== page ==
Last night I cried. I cried from deep inside of me. It hurt in places that I had forgotten hurt but not as much as the women that I was watching hurt. I lay in bed and hugged my pillow. I wanted to hug all these women that were hurting. Instead I cried myself to sleep.
I was watching City of Joy a documentary on Netflix about Rape in the Congo. Madeleine Gavin’s documentary tells the story of Dr Dennis Mukwege a gynaecologist who for many years has been operating on women who have been raped and sexually tortured in the Democratic Republic of Congo. He works in the City of Joy, a place where survivors go to heal both physically and spiritually. He and his family have been threatened, an attempt made on his life and still, he has worked tirelessly to repair, stitch together and heal women.
Dr Mukwege set up the City of Joy with women’s rights activist Christine Schuler Deschryver and Eve Ensler, author of the Vagina Monologues and founder of V-Day. Schuler Deschryver is the director and works with staff to oversee day-to-day operations, while Mukwege serves as an adviser and Ensler helps to raise funds and awareness.
Dr Mukwege says:
“I identify every woman raped with my wife, every mother, with my own mother and every child with my own children.” He was recently awarded the Nobel peace prize for his work.
The story is not new as many of you reading this know only too well. I have listened and held the hands of many women while they recounted their accounts of rape and violence when I worked in a drop in Asylum Centre in London. So many of the women came from the Congo – they were the lucky ones. They had escaped. But they were horrifically scarred and had to endure this pain alone, fearful of being deported back to a country where they witnessed and experienced unimaginable violence.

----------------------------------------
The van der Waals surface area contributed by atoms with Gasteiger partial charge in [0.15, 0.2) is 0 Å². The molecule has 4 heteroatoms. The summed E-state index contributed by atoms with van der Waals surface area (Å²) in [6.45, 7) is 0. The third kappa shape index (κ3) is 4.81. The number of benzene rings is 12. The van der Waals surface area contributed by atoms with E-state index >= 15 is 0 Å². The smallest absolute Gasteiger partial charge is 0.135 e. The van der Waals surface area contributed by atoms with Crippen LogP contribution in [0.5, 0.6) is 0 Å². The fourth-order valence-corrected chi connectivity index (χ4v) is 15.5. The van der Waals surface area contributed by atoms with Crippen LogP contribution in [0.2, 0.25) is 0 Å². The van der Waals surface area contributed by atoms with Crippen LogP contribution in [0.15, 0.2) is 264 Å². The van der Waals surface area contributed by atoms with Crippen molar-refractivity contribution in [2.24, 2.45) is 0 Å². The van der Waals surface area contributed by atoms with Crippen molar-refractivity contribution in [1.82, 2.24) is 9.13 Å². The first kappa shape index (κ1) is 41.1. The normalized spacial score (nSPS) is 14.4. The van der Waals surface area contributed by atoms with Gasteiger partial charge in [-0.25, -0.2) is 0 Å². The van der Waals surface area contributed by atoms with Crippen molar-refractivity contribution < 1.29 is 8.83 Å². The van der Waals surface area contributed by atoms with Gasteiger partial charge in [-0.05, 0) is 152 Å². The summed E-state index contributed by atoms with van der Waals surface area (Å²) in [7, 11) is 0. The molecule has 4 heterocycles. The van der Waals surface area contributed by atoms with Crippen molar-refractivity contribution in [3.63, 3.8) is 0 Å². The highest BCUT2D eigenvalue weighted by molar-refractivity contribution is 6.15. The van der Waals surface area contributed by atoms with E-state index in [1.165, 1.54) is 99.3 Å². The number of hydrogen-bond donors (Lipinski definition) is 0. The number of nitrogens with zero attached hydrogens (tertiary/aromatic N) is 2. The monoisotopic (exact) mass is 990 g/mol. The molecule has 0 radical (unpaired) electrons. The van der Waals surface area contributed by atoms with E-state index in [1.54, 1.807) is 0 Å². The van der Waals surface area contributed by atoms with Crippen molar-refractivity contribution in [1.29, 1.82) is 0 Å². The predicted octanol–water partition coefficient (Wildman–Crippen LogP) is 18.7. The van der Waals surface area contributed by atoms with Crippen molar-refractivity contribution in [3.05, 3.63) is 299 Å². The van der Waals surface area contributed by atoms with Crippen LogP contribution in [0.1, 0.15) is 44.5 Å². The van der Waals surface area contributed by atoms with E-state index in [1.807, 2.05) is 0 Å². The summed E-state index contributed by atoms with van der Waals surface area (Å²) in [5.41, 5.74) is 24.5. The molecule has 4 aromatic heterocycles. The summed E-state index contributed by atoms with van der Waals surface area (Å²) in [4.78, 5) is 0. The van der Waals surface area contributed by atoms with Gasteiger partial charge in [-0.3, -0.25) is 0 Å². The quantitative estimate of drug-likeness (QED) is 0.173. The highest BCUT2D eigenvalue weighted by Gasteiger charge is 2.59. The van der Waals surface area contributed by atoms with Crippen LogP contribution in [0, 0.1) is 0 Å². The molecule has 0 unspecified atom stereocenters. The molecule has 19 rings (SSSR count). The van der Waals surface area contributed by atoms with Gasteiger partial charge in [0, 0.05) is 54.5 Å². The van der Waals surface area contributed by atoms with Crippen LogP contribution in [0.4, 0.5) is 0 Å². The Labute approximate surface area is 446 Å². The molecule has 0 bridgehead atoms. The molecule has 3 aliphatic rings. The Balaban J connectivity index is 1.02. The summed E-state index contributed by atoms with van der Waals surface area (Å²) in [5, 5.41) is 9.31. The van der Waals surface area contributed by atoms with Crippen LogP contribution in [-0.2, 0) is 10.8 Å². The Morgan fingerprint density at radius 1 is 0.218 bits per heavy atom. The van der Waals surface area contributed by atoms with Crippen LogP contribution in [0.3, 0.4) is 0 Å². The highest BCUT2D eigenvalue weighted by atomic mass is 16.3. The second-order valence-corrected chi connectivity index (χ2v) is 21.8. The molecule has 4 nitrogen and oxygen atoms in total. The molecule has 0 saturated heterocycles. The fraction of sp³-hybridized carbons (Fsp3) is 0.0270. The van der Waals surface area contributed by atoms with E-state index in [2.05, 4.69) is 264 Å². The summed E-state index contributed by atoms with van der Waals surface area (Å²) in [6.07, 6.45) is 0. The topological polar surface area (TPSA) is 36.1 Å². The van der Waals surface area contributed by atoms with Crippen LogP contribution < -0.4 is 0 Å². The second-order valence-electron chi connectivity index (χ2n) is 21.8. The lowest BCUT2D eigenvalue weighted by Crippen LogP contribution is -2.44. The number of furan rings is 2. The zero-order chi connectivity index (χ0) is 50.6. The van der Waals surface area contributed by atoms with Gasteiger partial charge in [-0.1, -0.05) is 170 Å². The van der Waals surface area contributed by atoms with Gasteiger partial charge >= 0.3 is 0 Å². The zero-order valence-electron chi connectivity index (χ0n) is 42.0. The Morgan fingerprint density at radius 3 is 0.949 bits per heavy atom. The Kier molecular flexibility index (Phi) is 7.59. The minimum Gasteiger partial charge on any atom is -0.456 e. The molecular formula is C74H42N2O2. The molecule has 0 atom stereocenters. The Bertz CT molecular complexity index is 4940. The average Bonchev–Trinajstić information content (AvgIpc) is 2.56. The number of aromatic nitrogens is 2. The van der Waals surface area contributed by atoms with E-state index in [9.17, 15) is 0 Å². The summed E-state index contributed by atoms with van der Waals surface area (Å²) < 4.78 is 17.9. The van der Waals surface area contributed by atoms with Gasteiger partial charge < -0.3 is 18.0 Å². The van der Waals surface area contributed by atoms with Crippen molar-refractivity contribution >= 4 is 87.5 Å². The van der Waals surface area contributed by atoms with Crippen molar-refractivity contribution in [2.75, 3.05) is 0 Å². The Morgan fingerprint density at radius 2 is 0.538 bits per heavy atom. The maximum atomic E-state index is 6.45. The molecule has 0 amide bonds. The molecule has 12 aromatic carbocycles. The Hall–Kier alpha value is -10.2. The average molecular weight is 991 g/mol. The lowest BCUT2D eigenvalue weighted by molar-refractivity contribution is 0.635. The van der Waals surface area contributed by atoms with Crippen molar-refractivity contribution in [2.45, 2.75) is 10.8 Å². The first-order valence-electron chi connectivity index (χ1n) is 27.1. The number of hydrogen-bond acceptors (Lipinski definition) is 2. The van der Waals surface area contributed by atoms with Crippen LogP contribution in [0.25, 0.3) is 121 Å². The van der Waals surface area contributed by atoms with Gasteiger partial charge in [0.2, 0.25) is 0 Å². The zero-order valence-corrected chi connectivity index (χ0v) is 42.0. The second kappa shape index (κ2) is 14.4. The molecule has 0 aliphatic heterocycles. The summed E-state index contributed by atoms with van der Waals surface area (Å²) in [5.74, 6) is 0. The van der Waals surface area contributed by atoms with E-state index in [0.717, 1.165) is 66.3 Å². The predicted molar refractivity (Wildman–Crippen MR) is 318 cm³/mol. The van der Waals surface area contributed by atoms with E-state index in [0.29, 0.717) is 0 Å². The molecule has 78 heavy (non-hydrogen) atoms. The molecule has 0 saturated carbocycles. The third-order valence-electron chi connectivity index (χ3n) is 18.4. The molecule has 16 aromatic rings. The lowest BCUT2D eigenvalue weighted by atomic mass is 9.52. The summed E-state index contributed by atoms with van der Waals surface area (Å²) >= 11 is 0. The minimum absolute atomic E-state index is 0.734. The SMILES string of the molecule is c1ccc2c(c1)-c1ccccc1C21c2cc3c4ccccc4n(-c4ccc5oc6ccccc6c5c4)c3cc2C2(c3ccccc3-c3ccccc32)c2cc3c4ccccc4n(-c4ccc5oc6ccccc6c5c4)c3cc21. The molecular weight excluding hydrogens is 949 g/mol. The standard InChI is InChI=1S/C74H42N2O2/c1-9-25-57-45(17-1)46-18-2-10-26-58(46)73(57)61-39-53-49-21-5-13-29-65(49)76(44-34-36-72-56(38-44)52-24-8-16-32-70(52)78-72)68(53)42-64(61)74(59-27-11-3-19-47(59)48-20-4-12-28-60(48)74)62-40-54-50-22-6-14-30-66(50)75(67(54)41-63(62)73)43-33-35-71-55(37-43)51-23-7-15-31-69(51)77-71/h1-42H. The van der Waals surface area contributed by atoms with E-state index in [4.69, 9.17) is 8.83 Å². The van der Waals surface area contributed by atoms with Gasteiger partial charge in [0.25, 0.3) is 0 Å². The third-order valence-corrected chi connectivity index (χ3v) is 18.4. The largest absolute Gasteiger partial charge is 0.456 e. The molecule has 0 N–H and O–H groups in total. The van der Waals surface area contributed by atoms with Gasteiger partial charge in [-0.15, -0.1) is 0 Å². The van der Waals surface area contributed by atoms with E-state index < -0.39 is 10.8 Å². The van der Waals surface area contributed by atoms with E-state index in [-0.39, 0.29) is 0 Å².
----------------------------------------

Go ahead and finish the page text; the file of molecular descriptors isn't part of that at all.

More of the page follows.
It is uncomfortable watching, but also a story of triumph over adversity. It is necessary viewing and I ask anyone who believes that asylum seekers in the UK should be returned to their country of origin, to watch this documentary. I challenge them not to be moved not to feel remorse not to change their attitudes towards any women who might find themselves hoping to find a safe haven here in the UK.
A poignant reminder in the film of the children who have also suffered is when a child looks at Christine Deschryver feet and says:
“I wish I had long feet like you because you can run fast and run away from the bad men, they will not catch you because you have long feet to escape.”
I know that I am preaching to the converted and that most of you reading this already know about the abominable atrocities that have occurred in the Congo and the rest of the world’s complicity in this war because of their own self-interest. The Congo is rich in the four most commonly mined minerals: coltan, tin, tungsten and gold and it is these valuable minerals that companies around the world need for computers phones and other electronics and what has led to militia groups fighting to control the mines. Many of the victims of these militia groups are women and children.
So, I am sharing this in the hope that one person, one of the unconverted, will be sufficiently moved to change their attitude. My brother who was a political activist always said we are all just a blade of grass in a field. And it is up to each blade to start the conversation. So let’s keep talking
“Let’s be careful out there”